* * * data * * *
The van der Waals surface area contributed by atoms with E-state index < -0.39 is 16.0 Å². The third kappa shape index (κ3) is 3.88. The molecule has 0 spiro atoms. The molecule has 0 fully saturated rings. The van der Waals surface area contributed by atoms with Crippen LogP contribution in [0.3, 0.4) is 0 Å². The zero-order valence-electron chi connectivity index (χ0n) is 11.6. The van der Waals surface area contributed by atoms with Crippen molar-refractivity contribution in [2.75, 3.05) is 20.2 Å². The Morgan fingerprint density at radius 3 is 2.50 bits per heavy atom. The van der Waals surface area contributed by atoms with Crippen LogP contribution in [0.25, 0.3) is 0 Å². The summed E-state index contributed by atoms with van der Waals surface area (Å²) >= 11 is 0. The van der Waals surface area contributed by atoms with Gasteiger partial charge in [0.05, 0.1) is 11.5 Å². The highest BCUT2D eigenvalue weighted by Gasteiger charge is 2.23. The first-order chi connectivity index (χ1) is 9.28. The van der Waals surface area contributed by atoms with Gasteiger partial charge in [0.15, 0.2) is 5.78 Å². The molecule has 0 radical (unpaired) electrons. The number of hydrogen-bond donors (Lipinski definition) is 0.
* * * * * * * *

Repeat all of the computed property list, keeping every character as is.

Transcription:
The van der Waals surface area contributed by atoms with E-state index < -0.39 is 16.0 Å². The third kappa shape index (κ3) is 3.88. The molecule has 0 spiro atoms. The molecule has 0 fully saturated rings. The van der Waals surface area contributed by atoms with Crippen LogP contribution in [0.3, 0.4) is 0 Å². The zero-order valence-electron chi connectivity index (χ0n) is 11.6. The van der Waals surface area contributed by atoms with Crippen molar-refractivity contribution in [2.75, 3.05) is 20.2 Å². The Morgan fingerprint density at radius 3 is 2.50 bits per heavy atom. The van der Waals surface area contributed by atoms with Crippen LogP contribution in [0.25, 0.3) is 0 Å². The summed E-state index contributed by atoms with van der Waals surface area (Å²) >= 11 is 0. The van der Waals surface area contributed by atoms with Gasteiger partial charge in [0.05, 0.1) is 11.5 Å². The highest BCUT2D eigenvalue weighted by Gasteiger charge is 2.23. The first-order chi connectivity index (χ1) is 9.28. The van der Waals surface area contributed by atoms with Gasteiger partial charge in [0.15, 0.2) is 5.78 Å². The molecule has 0 radical (unpaired) electrons. The number of hydrogen-bond donors (Lipinski definition) is 0.